British policy is clear, with the government's website stating the UN Security Council resolution that 'settlements are illegal under international law and settlement construction is an obstacle to peace'.
Food grown on illegal Israeli settlements in the occupied territories is being sold in Britain, often to customers who assume they are buying goods from Palestinian-owned farms.
Tesco, Sainsbury's, Waitrose and Somerfield have all admitted sourcing produce from Israeli-owned farms on Palestinian territory but claimed that labelling the goods 'origin: West Bank' gave enough information for the customer to make an informed choice.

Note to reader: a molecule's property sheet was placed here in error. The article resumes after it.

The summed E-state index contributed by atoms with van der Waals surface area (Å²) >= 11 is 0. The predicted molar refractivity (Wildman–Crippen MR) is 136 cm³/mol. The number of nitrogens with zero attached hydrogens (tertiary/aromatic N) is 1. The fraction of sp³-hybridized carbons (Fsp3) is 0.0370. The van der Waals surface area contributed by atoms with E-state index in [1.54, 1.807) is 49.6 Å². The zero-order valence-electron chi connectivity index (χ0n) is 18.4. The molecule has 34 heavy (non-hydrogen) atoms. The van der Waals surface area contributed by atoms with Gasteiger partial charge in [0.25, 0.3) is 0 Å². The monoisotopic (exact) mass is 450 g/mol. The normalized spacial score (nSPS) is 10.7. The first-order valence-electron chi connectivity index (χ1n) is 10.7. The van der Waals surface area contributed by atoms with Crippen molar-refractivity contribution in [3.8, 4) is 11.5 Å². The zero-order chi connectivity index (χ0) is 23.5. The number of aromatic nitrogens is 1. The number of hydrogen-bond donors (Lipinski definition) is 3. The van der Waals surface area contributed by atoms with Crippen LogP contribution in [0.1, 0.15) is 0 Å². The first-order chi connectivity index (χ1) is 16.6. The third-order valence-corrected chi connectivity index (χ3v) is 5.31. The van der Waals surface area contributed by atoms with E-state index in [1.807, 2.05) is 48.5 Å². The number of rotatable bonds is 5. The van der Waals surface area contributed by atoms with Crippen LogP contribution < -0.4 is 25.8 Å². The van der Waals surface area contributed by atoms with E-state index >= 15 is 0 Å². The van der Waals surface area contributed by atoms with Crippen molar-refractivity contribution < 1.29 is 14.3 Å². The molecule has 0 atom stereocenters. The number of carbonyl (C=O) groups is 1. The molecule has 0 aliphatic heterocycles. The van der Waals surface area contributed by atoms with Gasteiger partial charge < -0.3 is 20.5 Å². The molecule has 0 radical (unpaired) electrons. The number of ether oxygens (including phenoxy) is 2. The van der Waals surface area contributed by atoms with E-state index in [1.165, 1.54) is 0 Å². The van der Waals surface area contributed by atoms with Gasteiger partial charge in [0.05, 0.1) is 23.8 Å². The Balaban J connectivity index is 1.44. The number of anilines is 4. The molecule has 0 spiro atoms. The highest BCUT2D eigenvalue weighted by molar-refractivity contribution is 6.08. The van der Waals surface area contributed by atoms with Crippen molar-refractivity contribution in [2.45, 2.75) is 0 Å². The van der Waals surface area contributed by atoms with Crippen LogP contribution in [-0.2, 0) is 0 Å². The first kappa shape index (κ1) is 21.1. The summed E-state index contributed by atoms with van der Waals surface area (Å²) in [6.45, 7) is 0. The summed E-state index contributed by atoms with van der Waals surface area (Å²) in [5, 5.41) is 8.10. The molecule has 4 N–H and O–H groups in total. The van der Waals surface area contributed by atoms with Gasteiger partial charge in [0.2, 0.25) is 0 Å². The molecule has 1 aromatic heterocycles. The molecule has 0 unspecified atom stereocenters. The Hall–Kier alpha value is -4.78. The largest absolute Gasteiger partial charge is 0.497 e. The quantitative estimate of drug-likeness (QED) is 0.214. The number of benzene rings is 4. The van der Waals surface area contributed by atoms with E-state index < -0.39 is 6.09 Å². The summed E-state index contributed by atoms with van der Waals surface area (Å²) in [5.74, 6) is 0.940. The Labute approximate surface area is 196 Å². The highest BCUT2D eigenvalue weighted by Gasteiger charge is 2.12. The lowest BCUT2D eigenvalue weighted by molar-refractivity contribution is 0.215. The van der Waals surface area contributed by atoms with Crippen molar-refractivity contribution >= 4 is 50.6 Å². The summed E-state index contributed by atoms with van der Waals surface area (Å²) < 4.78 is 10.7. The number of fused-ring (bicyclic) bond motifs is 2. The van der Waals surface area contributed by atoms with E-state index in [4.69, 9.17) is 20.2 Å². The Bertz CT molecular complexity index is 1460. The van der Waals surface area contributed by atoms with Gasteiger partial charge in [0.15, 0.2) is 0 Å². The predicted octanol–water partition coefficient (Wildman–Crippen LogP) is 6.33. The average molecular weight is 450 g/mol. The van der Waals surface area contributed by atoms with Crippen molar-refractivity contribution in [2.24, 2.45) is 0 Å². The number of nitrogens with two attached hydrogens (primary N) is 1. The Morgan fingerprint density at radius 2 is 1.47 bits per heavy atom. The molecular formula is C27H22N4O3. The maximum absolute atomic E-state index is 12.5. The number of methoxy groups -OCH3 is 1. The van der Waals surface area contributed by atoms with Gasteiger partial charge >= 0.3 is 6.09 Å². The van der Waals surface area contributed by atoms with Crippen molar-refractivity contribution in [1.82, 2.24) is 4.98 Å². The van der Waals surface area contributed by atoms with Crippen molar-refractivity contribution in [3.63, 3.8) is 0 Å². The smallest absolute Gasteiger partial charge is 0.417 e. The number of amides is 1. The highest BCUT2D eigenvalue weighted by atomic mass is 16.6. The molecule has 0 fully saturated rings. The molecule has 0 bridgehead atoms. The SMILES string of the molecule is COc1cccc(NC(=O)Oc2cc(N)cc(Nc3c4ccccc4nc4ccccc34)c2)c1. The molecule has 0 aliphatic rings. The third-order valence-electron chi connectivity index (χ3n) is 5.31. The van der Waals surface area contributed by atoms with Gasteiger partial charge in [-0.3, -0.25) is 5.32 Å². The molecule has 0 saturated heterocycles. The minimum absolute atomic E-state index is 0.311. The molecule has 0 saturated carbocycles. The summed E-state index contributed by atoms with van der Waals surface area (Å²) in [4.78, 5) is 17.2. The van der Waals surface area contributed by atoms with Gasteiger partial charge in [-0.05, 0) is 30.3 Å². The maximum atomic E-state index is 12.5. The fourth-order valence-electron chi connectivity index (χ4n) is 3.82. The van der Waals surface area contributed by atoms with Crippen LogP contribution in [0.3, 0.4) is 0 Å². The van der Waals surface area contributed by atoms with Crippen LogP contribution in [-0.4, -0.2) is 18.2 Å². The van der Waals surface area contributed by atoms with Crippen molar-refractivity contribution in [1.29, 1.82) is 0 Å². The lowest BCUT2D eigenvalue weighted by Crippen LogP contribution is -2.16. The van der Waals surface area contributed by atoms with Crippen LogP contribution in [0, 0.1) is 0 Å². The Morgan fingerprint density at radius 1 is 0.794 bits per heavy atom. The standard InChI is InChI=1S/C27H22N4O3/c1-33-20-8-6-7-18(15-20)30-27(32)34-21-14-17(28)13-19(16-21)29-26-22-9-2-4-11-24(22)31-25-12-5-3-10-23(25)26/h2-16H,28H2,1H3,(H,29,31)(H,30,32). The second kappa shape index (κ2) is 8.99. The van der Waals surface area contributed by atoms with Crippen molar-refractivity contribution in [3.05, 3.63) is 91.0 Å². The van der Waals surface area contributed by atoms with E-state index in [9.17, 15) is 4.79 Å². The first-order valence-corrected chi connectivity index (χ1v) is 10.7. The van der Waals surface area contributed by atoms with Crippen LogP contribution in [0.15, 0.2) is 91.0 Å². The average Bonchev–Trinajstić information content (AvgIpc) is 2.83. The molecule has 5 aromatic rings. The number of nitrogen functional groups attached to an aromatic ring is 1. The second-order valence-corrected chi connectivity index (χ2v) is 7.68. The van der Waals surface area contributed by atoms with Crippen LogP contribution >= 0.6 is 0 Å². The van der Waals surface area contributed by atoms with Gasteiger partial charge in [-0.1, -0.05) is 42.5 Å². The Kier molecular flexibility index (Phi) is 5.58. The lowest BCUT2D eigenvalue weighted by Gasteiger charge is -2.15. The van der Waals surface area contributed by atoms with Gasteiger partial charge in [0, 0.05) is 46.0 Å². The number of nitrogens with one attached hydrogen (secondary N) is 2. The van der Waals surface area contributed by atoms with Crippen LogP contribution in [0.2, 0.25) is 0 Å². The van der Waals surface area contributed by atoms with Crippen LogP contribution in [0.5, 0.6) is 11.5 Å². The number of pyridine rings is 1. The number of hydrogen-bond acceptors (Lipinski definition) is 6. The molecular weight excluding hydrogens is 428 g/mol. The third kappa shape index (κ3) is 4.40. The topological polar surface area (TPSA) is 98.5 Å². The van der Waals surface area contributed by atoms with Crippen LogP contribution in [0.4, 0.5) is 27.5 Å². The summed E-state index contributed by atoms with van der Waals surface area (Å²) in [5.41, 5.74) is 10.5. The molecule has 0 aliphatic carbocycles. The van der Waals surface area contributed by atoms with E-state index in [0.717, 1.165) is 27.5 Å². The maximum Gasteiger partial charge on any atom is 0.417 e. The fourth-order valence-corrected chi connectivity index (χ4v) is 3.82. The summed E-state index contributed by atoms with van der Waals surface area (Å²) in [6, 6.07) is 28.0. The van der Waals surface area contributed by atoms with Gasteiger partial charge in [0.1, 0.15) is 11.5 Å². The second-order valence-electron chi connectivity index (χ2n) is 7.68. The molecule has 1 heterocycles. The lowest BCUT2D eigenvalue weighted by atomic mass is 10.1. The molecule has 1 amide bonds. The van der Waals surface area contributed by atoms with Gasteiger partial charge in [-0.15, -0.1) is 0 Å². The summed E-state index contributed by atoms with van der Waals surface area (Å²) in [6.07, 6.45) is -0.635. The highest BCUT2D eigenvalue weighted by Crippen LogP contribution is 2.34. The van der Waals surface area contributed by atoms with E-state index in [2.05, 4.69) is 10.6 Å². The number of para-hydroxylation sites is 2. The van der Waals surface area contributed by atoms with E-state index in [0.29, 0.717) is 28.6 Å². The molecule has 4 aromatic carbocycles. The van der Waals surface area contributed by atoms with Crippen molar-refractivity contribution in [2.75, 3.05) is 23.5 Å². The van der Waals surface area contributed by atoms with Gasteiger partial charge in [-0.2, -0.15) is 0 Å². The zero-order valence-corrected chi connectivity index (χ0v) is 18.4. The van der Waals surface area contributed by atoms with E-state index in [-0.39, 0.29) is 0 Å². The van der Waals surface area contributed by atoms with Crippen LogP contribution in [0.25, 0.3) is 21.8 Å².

All the leading supermarkets claim they are complying with EU law, which states that the origin of a product on a food label can be given as a geographical region rather than a country - providing the meaning is clear to the consumer. Campaigners say customers are being duped into believing they are buying goods from Palestinian-owned farms, when in reality they are contributing to the economies of the illegal settlements.
Ruth Tenne, an Israeli peace activist and member of Jews for Boycotting Israeli Goods, said: 'Ethical consumers of all faiths ought to boycott Israeli goods, especially those produced by the Jewish illegal settlements in the West Bank as well as campaigning for divestment from companies which profit from Israel's illegal occupation and for suspending the EU Association Agreement which grants Israel a privileged access to the European market.'
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